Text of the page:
11. The learned Counsel further submits that when the KUM communicated to the petitioners by letter dated 15-3-2010 that the project proposal was approved subject to the condition that the Company paying the present cost of land, the petitioners did not question the decision of the KUM and therefore the decision of the KUM has attained finality. The learned Counsel further submits that KIADB could not be accused of causing delay in the petitioners' implementing the project. The learned Counsel submits that it was for the petitioners to make an application to the concerned authorities to get the High Tension power line shifted and it was not the responsibility of the KIADB. It was also pointed out that since the petitioners failed to implement the project, KIADB proceeded to take action in accordance with law and resumed the land back from the petitioners. In fact, it was pointed out that after the petitioners submitted the plan for construction, within three days KIADB has approved the building plan and there cannot be any sort of attribution on the part of KIADB for the delay caused.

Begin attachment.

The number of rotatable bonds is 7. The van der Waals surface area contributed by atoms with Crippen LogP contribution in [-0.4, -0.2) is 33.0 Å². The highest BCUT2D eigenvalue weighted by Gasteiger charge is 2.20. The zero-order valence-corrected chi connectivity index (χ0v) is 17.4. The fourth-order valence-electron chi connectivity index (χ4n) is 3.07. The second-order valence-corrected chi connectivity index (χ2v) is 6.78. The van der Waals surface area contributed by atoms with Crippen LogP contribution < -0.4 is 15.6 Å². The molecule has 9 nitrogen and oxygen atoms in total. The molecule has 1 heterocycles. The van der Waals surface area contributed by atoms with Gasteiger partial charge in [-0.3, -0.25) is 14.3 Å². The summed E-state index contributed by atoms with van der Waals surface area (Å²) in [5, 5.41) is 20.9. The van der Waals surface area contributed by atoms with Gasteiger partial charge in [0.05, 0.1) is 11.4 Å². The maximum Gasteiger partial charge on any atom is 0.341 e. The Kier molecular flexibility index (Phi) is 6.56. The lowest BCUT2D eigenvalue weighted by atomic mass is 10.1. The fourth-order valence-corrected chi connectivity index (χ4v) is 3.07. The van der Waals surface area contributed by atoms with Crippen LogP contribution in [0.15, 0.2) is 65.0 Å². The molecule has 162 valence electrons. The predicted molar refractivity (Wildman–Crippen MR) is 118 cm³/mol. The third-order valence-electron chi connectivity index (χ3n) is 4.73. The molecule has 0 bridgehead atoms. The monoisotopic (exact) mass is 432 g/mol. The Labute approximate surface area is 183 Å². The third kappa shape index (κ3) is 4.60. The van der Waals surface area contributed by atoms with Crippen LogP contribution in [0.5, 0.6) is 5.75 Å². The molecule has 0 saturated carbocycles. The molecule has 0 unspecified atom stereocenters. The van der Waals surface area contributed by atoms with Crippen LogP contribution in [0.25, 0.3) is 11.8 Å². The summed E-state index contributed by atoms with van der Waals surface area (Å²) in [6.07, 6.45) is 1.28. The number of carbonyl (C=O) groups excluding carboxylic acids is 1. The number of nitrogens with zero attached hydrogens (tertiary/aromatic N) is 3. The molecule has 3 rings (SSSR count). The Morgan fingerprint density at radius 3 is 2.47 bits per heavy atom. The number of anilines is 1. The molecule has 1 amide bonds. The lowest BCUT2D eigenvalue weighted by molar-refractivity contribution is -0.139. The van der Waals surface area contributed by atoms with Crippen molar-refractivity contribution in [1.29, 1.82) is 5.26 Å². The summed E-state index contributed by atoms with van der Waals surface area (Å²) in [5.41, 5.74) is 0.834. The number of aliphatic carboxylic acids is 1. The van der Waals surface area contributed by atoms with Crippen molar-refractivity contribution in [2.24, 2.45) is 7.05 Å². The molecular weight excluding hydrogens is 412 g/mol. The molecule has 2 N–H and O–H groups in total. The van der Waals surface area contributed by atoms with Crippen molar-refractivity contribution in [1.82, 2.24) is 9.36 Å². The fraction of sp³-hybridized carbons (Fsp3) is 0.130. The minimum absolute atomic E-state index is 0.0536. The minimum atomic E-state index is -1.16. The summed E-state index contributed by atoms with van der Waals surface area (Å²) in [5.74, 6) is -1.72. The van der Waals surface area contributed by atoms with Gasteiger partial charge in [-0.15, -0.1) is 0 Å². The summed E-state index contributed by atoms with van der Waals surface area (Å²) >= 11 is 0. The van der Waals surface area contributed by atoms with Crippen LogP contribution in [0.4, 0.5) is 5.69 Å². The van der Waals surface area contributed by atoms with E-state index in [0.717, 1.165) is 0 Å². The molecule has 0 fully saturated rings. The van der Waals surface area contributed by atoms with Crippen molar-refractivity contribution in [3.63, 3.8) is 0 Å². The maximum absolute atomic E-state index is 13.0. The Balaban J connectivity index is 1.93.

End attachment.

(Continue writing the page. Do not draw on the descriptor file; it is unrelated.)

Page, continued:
12. Learned Counsel Ms. Anandita Srinivas, appearing for the KUM was called upon to point out the power or authority of the KUM in directing or imposing a condition on the petitioners to pay the present cost of the land. The learned Counsel fairly submits that under the Karnataka Industries (Facilitation) Act, 2002 ('Facilitation Act, 2002' for short) and Rules thereunder, there was no specific provision that would empower the KUM to impose such a condition while granting its approval. However, the learned Counsel submits that the condition imposed by the KUM in its letter dated 15-3-2010 was in fact not a condition imposed by the KUM, but was the condition imposed by the State Level Single Window Clearance Committee in its 56th meeting held on 25-2-2010 while granting its approval and the same was communicated by letter dated 15-3-2010.
13. To a pointed question as to whether the State Level Single Window Clearance Committee at all had such a power, the learned Counsel points out to Section 8 of the Facilitation Act, 2002. Section 8 of the Facilitation Act, 2002, reads as follows:
"8. Powers of the Committee. - The State Level Single Window Clearance Committee shall be the final authority in granting approvals for the projects placed before it. The approvals given by the Committee shall be binding on the departments or authorities concerned and such departments or authorities shall issue the required clearance within the stipulated time subject to compliances by the entrepreneurs with the provisions of the applicable Central or State Acts or rules made thereunder."